The nation’s power development plan, which calls for expanding large-scale hydroelectric dams and coal-fired plants, is outdated, expensive and risky, an umbrella group of non-governmental organizations says in a new report.
In its “Powering 21st Century Cambodia,” the NGO Forum instead advocates for decentralized electricity generation, rather than the large projects that can damage the environment and even increase poverty.
The 141-page report, written in English, advocates smaller power generation that creates local employment, encourages investment in rural businesses and can boost farmers’ incomes.
Smaller plans can include biomass gasifiers, gas-fired combined cycle plants, micro-hydro plants and solar power. These are built to smaller scale and where power is needed, according to the report.
“To support that large hydro [dam], the government is borrowing a lot of money in order to pay for the longest transmission line,” Grainne Ryder, the report’s author, who spent a year on its research, told VOA Khmer by phone from Canada. “The environmental damage is the most serious, and that is going to be the decline of Cambodia’s fisheries.”
“I don’t think the Cambodian government has even begun to realize the seriousness of those effects,” she continued. “So it could be quite a disaster for Cambodia.”
Ryder’s report notes that Cambodia has a chance to bypass the technologies of the previous century and to build its economy on the idea of decentralized technologies. It also notes that the “window” is closing, as Cambodia seeks more large-scale projects.
Electricity is costly in Cambodia, because power production currently depends on imported fuel. Meanwhile, only 18 percent of the population has access to grid-based electricity.
In an effort to do better, the government has proposed importing electricity from neighboring countries while building up hydro-dams and coal plants.
Since 2006, the Ministry of Mines and Energy and the Ministry of Economy and Finance have approved five hyrdo-power projects, with 14 more under consideration, along with three other large-scale projects.
Dams would be built on the Mekong River at Kratie province, as well as on rivers in the provinces of Stung Treng, Ratanakkiri and Koh Kong, with investment coming from China, Russia, South Korea and Vietnam.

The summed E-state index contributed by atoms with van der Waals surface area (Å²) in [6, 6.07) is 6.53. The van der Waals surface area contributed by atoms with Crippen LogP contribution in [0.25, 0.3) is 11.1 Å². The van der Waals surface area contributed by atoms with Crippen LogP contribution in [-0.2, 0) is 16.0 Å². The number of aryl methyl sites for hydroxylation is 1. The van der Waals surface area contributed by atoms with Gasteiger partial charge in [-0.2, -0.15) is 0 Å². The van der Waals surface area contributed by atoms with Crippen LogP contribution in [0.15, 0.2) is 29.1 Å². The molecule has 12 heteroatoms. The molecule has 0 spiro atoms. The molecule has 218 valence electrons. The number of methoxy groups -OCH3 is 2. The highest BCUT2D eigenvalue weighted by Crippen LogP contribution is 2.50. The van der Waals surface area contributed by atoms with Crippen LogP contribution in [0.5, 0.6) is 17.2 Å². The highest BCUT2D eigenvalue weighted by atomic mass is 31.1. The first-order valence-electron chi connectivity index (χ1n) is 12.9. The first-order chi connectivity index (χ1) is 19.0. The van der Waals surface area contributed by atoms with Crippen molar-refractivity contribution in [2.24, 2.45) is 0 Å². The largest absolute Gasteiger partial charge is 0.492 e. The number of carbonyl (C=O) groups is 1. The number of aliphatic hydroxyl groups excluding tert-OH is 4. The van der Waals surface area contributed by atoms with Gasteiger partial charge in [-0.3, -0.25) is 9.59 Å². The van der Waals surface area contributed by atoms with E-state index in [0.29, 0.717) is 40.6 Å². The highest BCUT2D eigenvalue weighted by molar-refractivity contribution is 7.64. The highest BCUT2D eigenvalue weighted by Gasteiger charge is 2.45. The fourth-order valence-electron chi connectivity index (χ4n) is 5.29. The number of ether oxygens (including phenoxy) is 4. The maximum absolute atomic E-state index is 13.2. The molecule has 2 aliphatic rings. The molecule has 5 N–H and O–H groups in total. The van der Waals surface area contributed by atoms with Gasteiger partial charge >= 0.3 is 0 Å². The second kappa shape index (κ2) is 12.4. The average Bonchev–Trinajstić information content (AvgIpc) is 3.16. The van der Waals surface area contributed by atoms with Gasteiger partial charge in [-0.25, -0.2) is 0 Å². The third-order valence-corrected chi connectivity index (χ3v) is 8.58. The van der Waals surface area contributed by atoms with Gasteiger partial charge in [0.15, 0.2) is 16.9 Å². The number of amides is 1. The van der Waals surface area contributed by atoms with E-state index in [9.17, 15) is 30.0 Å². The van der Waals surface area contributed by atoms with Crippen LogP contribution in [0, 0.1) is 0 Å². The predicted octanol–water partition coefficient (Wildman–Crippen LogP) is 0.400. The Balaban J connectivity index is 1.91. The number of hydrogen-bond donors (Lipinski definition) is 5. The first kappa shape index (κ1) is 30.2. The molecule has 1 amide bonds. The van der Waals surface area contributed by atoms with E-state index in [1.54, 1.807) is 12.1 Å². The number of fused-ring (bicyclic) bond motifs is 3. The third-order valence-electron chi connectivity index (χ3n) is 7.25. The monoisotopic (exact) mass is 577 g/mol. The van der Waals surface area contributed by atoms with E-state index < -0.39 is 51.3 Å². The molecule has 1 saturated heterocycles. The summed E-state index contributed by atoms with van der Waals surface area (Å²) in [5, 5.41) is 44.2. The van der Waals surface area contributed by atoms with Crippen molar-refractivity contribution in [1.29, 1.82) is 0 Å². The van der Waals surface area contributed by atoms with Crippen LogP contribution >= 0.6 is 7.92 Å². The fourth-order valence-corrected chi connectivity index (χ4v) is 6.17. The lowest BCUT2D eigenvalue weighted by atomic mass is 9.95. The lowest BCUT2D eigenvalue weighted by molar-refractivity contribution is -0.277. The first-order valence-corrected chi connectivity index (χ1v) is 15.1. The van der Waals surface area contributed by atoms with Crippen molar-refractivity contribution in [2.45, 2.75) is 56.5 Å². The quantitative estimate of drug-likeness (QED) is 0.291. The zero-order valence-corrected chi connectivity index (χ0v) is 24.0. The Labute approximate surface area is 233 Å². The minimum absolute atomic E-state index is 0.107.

These projects are outdated, the report claims, because rural Cambodians need only a few hours of power each day, in demand far less than the large projects will produce. And while some countries have taken steps to avoid such projects, Cambodia has not.
Phay Siphan, a spokesman for the Council of Ministers, said the report was important and its findings noted, but that currently hydro-dam projects were a solution to an urgent problem.
“This is information that we have to pay attention to,” he said of the report. “But it is important to use [hydro-dams] to generate electricity, because we need electricity to develop an industrialized economy, as well of for people’s livelihoods.”
The report points out, however, that decentralized electrical power can cost less and be more easily financed, without the need for government guarantees and other subsidies.
And the government can promote it.
The report recommends, among others, removing import duties on technology and equipment for decentralized power projects (the government taxes solar power equipment 7 percent at present); introducing financing to help households, businesses and communities finance industrial-scale power generation projects over five- to 10-year periods; and opening the market to such projects by encouraging leading technologies.
Chhith Sam Ath, executive director of the NGO Forum, said the group was ready to follow the report with further advice to government agencies, “to introduce to them more choices that can produce cheap electricity and not impact the environment.”